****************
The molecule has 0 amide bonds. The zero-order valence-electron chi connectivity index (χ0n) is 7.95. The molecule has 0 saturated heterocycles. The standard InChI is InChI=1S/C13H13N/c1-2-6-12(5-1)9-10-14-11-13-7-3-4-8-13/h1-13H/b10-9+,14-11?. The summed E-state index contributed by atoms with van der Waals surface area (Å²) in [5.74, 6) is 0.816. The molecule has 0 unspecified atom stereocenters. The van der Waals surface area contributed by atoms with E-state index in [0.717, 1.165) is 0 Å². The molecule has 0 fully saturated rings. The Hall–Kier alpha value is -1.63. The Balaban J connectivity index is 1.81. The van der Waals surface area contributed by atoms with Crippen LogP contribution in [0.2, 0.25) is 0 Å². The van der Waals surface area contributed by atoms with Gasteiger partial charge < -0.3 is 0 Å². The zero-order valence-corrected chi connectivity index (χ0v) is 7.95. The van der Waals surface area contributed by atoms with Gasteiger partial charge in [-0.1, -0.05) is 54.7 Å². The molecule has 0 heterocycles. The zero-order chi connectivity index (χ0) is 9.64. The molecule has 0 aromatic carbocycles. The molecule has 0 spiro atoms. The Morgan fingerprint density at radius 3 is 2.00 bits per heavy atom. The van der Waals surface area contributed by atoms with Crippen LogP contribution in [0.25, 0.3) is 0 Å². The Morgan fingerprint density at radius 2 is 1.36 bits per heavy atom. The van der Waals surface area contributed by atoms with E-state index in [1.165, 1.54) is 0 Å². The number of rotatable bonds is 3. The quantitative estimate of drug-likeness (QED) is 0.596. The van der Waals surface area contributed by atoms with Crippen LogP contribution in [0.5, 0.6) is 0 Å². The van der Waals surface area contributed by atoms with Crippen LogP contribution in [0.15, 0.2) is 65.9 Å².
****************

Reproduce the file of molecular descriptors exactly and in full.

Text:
The molecule has 0 amide bonds. The zero-order valence-electron chi connectivity index (χ0n) is 7.95. The molecule has 0 saturated heterocycles. The standard InChI is InChI=1S/C13H13N/c1-2-6-12(5-1)9-10-14-11-13-7-3-4-8-13/h1-13H/b10-9+,14-11?. The summed E-state index contributed by atoms with van der Waals surface area (Å²) in [5.74, 6) is 0.816. The molecule has 0 unspecified atom stereocenters. The van der Waals surface area contributed by atoms with E-state index in [0.717, 1.165) is 0 Å². The molecule has 0 fully saturated rings. The Hall–Kier alpha value is -1.63. The Balaban J connectivity index is 1.81. The van der Waals surface area contributed by atoms with Crippen LogP contribution in [0.2, 0.25) is 0 Å². The van der Waals surface area contributed by atoms with Gasteiger partial charge < -0.3 is 0 Å². The zero-order valence-corrected chi connectivity index (χ0v) is 7.95. The van der Waals surface area contributed by atoms with Gasteiger partial charge in [-0.1, -0.05) is 54.7 Å². The molecule has 0 heterocycles. The zero-order chi connectivity index (χ0) is 9.64. The molecule has 0 aromatic carbocycles. The molecule has 0 spiro atoms. The Morgan fingerprint density at radius 3 is 2.00 bits per heavy atom. The van der Waals surface area contributed by atoms with Crippen LogP contribution in [0.25, 0.3) is 0 Å². The Morgan fingerprint density at radius 2 is 1.36 bits per heavy atom. The van der Waals surface area contributed by atoms with E-state index in [1.165, 1.54) is 0 Å². The number of rotatable bonds is 3. The quantitative estimate of drug-likeness (QED) is 0.596. The van der Waals surface area contributed by atoms with Crippen LogP contribution in [0.5, 0.6) is 0 Å². The van der Waals surface area contributed by atoms with Crippen LogP contribution in [0.15, 0.2) is 65.9 Å².